Inheritance tax: Financial advisor provides advice
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Official figures released this week show that thousands more families will be forced to pay inheritance tax in the coming years than originally anticipated. The number of estates subjected to the death duty will reach close to 50,000 annually by 2026, more than double the number of people paying it prior to the pandemic. Just six months ago, the Office of Budget Responsibility said 36,000 people would be paying the 40 percent death duty by 2026. The inheritance tax burden on bereaved families is now expected to reach £7.6billion by 2026, up from the £6.6billion estimated in March.
While the wealth tax threshold has already been frozen at £325,000 until 2026, Nimesh Shah of Blick Rothenberg told Express.co.uk inheritance tax will be reformed in the future.
He said: “They have been talking about reforms to inheritance tax for a long time. They won’t change the rate, the rate is one of the highest in the world at 40 percent.
“What they could do is change the gifting regime. That is generous.
“They could introduce a lifetime gift allowance like in the US, so you give away a certain amount and anything over that you pay tax on.
“That would be unpopular with Tory voters, but I do think at some point we will see reforms to inheritance tax.
“The counter to that is inheritance tax still only accounts for so little, around 1.5 percent to 2 percent of total tax intake.
“Are you really going to solve the problem of more tax revenue through wealth taxes? No. Income tax, National Insurance and VAT account for 75 percent of total tax intake, so that’s where you want to pull your levers down if you want big wins for the Treasury.”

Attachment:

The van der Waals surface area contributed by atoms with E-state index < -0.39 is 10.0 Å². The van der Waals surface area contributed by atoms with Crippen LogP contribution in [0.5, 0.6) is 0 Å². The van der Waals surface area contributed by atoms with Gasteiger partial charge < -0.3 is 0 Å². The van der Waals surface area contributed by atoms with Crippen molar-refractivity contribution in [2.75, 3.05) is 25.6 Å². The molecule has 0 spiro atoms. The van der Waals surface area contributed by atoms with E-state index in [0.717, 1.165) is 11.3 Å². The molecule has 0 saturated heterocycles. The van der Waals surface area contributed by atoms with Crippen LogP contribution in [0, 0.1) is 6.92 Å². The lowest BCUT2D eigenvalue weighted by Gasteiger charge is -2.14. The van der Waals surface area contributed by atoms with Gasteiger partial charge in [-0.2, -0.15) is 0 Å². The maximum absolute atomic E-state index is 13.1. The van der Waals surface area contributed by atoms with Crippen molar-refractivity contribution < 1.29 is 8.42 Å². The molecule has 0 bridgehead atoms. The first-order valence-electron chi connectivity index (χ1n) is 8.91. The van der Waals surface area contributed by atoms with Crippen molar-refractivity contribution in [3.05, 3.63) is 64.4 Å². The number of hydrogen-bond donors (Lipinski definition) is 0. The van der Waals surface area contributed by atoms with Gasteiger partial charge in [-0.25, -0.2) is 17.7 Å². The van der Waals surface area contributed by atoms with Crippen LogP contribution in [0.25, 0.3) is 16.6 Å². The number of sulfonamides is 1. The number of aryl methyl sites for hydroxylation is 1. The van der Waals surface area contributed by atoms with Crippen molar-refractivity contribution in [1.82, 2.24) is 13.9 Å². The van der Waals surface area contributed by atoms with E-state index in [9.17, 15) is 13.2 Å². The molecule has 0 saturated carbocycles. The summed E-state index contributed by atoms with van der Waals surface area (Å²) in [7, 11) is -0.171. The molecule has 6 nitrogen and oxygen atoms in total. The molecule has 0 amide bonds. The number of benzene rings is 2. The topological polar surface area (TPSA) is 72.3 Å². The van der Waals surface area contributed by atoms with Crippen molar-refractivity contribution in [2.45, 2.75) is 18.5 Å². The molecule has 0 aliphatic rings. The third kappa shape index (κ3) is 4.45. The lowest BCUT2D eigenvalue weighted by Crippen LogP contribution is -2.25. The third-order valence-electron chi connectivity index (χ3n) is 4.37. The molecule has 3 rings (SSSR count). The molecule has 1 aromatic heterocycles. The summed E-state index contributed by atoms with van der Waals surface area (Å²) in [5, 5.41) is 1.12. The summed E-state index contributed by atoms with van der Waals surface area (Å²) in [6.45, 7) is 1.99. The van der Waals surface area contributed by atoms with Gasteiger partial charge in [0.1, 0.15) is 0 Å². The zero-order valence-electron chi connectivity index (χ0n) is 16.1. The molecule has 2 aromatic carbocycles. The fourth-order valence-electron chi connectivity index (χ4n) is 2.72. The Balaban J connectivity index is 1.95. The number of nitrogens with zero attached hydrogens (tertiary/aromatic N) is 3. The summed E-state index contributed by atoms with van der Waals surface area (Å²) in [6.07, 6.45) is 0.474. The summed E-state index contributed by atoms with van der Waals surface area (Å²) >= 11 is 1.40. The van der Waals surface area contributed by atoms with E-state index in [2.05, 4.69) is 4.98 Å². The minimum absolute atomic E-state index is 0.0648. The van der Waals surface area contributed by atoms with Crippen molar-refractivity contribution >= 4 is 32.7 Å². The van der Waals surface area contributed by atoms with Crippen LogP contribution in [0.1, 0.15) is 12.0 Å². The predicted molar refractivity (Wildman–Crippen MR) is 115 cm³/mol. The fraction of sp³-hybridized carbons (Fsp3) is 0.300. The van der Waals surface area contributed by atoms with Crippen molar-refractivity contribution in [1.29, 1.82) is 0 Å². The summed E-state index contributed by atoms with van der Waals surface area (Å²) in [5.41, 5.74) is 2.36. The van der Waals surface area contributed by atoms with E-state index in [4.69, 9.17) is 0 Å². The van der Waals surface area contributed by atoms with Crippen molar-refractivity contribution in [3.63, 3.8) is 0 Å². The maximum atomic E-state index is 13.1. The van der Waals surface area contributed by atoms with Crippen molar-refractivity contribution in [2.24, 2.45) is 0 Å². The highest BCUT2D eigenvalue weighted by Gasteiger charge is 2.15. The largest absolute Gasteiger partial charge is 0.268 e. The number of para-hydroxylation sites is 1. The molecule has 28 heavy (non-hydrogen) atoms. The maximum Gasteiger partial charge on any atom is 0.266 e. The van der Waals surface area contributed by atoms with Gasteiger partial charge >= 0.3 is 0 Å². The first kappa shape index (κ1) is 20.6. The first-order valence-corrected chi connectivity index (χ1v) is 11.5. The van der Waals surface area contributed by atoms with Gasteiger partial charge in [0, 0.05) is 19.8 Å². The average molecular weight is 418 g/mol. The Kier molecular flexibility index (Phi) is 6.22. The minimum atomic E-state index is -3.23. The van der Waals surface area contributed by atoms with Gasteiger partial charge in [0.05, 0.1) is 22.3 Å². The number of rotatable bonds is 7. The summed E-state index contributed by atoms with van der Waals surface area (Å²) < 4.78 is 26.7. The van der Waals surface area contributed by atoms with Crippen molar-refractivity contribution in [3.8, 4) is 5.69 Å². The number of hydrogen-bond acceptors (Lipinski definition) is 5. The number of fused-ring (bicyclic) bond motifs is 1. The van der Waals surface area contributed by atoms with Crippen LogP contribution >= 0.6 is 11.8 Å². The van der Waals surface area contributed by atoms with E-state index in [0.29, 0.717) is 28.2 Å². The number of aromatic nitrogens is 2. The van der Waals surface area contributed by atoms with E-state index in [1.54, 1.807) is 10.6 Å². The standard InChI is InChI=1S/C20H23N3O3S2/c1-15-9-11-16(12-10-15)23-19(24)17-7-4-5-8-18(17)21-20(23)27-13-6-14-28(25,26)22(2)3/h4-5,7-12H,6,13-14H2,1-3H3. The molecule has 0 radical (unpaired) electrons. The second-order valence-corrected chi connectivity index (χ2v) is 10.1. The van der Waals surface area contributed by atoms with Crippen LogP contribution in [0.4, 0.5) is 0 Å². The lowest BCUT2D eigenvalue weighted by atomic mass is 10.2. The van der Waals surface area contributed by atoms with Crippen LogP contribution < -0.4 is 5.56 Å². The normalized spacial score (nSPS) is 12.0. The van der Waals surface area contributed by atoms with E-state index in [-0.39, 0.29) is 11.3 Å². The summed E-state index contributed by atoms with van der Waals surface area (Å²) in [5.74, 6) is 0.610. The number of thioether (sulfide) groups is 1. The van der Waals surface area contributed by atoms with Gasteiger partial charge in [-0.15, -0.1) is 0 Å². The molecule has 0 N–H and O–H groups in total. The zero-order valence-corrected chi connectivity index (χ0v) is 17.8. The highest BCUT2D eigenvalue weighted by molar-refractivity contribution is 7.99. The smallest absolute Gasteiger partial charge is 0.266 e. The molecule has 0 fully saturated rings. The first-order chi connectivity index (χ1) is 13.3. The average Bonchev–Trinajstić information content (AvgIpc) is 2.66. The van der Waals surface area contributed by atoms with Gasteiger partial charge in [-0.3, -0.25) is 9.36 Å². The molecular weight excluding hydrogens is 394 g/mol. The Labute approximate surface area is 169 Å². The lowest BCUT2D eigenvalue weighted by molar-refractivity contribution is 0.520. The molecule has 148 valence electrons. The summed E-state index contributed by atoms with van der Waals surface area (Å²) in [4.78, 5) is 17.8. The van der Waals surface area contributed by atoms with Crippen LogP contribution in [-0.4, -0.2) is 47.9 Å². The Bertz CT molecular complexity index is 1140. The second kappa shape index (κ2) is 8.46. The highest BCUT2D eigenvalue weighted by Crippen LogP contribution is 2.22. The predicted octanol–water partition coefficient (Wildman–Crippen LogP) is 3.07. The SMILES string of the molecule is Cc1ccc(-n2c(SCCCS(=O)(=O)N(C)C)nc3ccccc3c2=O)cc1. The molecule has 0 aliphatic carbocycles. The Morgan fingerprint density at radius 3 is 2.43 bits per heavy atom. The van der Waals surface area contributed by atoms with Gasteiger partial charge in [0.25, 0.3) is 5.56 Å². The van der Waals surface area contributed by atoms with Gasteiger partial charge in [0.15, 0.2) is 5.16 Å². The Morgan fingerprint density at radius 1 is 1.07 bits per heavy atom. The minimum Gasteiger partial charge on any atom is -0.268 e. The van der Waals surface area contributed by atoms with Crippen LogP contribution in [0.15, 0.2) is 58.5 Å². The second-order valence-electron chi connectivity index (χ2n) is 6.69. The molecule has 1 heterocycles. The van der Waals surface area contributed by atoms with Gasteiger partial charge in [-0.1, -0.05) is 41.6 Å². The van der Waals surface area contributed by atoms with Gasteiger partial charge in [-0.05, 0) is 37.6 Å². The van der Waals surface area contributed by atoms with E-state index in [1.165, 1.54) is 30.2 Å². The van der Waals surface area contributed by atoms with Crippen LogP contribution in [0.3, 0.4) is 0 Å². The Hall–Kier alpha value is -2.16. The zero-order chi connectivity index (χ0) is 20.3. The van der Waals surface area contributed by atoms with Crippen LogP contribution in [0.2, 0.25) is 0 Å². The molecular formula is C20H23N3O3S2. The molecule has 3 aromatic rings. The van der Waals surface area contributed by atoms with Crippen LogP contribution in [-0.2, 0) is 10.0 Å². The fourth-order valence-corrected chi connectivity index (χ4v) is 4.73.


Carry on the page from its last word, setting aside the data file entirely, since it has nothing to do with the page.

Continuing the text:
Inflation is on the rise as things stand, with the Chancellor warning it will average at four percent next year.
The Bank of England’s chief economist also said last week that inflation could soar to five percent in the near future.
This will drag more people into the inheritance tax net.
House prices have risen by 10 percent over the past 12 months, thanks to the Chancellor’s stamp duty holiday, which helped fuel a house-buying frenzy.
The £175,000 main residence “nil-rate band” – also called the family home allowance – which gives extra protections to those passing on their main home to a direct descendent, will also stay frozen until 2026 at the earliest.
Families paid £5.4billion in inheritance tax in 2020-21, a rise of £190million on the previous year and close to the highest death tax haul ever recorded, official figures showed.
In September, economist at the Institute of Economic Affairs, Julian Jessop, told Express.co.uk that inheritance tax should be abolished.
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He said: “I’m not a fan of inheritance tax because it isn’t obvious to me why someone should have to pay more tax because they have died.
“People should be free to build up assets and pay tax on the assets as they are going along, that’s fine. There might be a case for taxing the capital gains on your first home as well as your second home.
“The idea you should pay a tax bill because you have died, I don’t really see any justification for that.
“My personal view is that it should be abolished, I just don’t see what it is about dying that means you should pay tax. It doesn’t make an awful lot of sense to me.”
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